rrrabuyvsvsveytfazersurdwarubawvev0% Interest for 24 Months! Learn more »
(800) 222-4700
  • Español: (800) 222-4701
June 2017 Giveaway

Sweetwater Forums [Archived]

After 15 years of great discussions, the Sweetwater Forums are now closed and preserved as a "read-only" resource. For discussions about current gear, check us out on Facebook, YouTube, inSync, and our Knowledge Base.

Hello and a drum question...


I'm new here. I use forums quite a bit, so starting this here with a Sweetwater forum seemed a natural.
I have been purchasing musical eqipment (4 guitars, couple of amps, couple of mixers, DI boxes, TONS of cables, etc.) and around Thanksgiving I was checking out electronic drum sets. The one that really caught my attention was the ION IED12. And just about the same time, they were discontinued and so unavailable, largely, except as used AS IS units. Every other similar-looking set from ION/Alesis seemed to be geared to video games. I had to wonder how much time and trouble goes into the manufacture of a game set...
So, my question is, what is the nearest suitable (meaning features/price) drum set on the market? Is it possible to take one of the game units and ramp it up to a near-fit close to an IED12 without great cost/trouble?
Thanks for the attention. Take care.
January 9, 2012 @12:51am

There's a big difference between the Ion and the "musical instrument" e-drums. One is a toy, the others are gig-ready instruments that can be upgraded, personalized and enjoyed for many years to come.
If you're a musician and looking for something that you can play properly, you'll want things like velocity triggering (louder sounds as you hit harder), multi-zones (different sounds on the head and rim) and variable hi-hats - and you'll only find those on decent kits.
Personally, I looked at an entry-level kit when I started out and wasted a lot of time trying to get a cheap set for the best price. When I finally sat down and played it, it was so bad that I jumped aobut three levels up the quality chain - and even then, wasn't totally satisfied. But I bought a brand name and was able to upgrade and replace - importantly, being able to sell off the bits I was upgrading.
Check out our magazine (it's free) to get some idea of what is out there - and do lots more research before buying.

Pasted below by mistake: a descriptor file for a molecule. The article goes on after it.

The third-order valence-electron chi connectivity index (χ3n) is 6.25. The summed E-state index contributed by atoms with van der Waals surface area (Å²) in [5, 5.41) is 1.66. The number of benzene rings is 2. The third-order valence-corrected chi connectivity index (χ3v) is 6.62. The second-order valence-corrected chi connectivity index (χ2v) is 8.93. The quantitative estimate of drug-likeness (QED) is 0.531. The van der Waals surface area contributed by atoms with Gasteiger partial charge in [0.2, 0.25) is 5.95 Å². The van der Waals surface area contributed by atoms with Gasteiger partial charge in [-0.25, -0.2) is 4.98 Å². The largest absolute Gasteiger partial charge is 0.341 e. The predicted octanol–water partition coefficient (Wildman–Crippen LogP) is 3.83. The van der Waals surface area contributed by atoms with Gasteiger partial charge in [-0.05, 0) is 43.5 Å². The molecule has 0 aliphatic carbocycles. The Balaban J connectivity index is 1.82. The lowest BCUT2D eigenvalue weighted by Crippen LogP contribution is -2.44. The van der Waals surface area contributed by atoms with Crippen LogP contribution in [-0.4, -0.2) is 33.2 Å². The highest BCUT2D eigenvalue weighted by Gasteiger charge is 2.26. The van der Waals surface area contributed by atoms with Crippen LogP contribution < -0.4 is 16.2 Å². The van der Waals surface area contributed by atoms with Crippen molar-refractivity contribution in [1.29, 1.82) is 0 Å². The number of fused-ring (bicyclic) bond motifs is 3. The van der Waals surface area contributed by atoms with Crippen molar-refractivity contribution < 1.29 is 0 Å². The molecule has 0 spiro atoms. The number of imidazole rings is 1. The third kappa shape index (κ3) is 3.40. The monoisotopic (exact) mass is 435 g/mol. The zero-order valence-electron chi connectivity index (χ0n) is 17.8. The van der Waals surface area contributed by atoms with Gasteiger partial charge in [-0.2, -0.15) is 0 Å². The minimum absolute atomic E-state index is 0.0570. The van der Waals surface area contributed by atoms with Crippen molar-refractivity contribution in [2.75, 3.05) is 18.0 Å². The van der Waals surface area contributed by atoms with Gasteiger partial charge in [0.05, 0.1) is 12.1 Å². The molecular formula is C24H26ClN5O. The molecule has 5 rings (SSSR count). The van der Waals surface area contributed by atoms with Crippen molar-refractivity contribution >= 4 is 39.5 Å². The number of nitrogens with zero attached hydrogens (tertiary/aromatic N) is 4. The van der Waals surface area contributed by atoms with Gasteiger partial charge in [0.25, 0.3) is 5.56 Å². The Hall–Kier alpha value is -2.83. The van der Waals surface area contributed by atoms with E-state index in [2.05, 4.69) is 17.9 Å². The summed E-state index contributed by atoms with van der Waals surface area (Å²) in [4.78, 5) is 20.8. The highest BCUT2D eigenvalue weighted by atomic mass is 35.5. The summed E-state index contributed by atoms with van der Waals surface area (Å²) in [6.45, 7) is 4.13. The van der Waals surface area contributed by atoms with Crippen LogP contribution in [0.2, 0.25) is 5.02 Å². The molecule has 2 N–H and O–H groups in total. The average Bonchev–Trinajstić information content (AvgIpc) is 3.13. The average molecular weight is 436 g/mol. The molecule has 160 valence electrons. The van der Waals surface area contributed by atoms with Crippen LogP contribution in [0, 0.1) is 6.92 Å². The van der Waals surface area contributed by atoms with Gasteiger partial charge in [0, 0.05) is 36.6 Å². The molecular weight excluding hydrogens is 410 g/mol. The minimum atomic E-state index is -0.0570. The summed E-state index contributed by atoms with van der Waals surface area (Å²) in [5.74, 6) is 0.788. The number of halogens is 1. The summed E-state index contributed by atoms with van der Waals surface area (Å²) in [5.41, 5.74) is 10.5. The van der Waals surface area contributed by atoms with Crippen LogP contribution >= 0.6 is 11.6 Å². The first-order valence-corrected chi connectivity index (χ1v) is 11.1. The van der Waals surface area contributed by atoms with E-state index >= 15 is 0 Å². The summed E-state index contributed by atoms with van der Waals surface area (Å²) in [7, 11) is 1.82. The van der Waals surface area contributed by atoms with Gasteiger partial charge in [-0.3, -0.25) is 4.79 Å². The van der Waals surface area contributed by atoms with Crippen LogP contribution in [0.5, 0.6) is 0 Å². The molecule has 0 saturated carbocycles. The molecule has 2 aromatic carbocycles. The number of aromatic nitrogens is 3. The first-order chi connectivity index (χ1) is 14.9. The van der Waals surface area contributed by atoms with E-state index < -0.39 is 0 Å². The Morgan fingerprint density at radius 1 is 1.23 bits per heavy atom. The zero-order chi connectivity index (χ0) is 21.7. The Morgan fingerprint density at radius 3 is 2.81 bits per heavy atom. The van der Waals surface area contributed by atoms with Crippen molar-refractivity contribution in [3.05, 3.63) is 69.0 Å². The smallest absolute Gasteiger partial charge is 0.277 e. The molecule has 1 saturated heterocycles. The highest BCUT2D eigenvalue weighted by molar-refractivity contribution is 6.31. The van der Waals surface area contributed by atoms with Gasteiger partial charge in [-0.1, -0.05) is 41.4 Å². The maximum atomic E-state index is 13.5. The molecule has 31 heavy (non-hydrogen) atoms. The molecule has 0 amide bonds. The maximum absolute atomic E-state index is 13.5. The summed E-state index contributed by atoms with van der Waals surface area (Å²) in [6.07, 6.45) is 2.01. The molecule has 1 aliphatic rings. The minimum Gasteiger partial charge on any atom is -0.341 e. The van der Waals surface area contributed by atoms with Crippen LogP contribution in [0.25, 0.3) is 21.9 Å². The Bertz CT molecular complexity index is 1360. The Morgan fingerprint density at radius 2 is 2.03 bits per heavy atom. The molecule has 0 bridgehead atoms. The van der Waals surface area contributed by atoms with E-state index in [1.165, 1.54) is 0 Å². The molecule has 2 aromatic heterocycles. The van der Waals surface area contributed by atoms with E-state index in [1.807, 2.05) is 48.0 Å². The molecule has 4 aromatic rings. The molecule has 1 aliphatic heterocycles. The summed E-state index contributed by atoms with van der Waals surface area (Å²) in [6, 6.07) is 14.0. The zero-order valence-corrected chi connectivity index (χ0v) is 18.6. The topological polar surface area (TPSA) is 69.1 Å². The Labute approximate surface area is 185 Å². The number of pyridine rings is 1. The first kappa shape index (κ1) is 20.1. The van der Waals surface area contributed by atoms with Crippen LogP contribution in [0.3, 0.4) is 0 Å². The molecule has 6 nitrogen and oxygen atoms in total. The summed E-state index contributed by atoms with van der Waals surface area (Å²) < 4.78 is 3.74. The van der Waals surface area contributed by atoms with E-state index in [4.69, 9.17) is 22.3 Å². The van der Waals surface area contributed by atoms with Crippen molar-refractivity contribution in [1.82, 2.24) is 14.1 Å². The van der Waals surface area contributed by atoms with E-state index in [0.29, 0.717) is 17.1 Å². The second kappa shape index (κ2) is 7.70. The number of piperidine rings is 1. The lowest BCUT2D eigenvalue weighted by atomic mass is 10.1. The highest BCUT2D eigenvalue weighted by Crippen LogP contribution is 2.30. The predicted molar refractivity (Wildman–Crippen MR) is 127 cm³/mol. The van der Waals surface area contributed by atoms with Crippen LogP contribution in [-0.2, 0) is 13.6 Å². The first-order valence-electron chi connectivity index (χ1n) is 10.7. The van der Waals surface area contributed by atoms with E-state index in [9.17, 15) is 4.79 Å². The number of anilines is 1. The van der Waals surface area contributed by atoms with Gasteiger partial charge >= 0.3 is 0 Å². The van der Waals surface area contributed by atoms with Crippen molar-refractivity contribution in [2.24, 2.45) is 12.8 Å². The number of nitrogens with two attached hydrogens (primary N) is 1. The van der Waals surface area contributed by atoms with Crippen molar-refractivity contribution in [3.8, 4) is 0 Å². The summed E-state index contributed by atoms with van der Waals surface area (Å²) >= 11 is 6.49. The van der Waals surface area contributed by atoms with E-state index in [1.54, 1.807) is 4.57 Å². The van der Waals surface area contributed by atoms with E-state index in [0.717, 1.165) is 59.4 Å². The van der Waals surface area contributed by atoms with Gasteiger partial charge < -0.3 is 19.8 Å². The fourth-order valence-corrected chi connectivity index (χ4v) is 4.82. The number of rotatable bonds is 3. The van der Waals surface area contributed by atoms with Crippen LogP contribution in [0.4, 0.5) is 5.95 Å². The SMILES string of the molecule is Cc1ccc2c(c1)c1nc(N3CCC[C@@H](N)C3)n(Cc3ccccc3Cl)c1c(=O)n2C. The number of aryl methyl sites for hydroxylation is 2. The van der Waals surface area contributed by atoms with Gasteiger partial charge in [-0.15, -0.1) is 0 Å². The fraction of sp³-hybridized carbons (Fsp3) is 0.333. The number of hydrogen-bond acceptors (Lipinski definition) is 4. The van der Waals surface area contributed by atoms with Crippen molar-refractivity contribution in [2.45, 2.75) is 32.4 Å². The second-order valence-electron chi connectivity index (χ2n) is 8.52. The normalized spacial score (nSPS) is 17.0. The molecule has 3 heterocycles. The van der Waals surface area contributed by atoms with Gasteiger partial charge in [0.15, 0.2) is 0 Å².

January 10, 2012 @03:29am

Thanks for the speedy and informative answer, digitalDrummer.
May I ask: Which unit did you upgrade to and how much did it cost?
I'm seeing upper end units quickly going over $1000. That is a bit stiff for me. I consider $250 to $300 my upper range (don't laugh like that! ;)). I'll probably end up getting a used or demo model, or maybe even nothing at all.
I actually saw a recent auction for an ION IED12 that finally went for just under $200, including shipping. It was sold AS IS because the pawn shop couldn't be bothered to go through the box of parts and determine if all the right pieces were there!
Does anyone else have any thing to add?
Take care.
January 11, 2012 @07:50am

I started with a Roland TD-3, upgraded to a second-hand TD-8 module and now have a collection of modules which I use for testing for the magazine.
I would still recommend a used TD-8 module - lots of bang for your buck.
January 14, 2012 @08:23am

At the risk of sounding dumb, maybe I'll "roll my own". Here is a DIY page for applying this guy's sensor set to existing standard drums to get electronic capability:
This allows the DIY-type to feed the drum's sounds directly to a mixer and/or recorder. I'm interested because I live in a mobile home park with some reeeaaalllll touchy neighbors. Something that ends up usable with headphones that lends itself to recording works for me.
I have several coffee cans around here. And Rubber Maid food containers are cheap at Walmart! ;)
Or maybe I'll finally bite the bullet and figure out how to use the MIDI port on my Yamaha PSR-293 and get my drums out of a keyboard. The percussion samplings are... usable.
Thanks for the input so far. Take care.
January 15, 2012 @06:58pm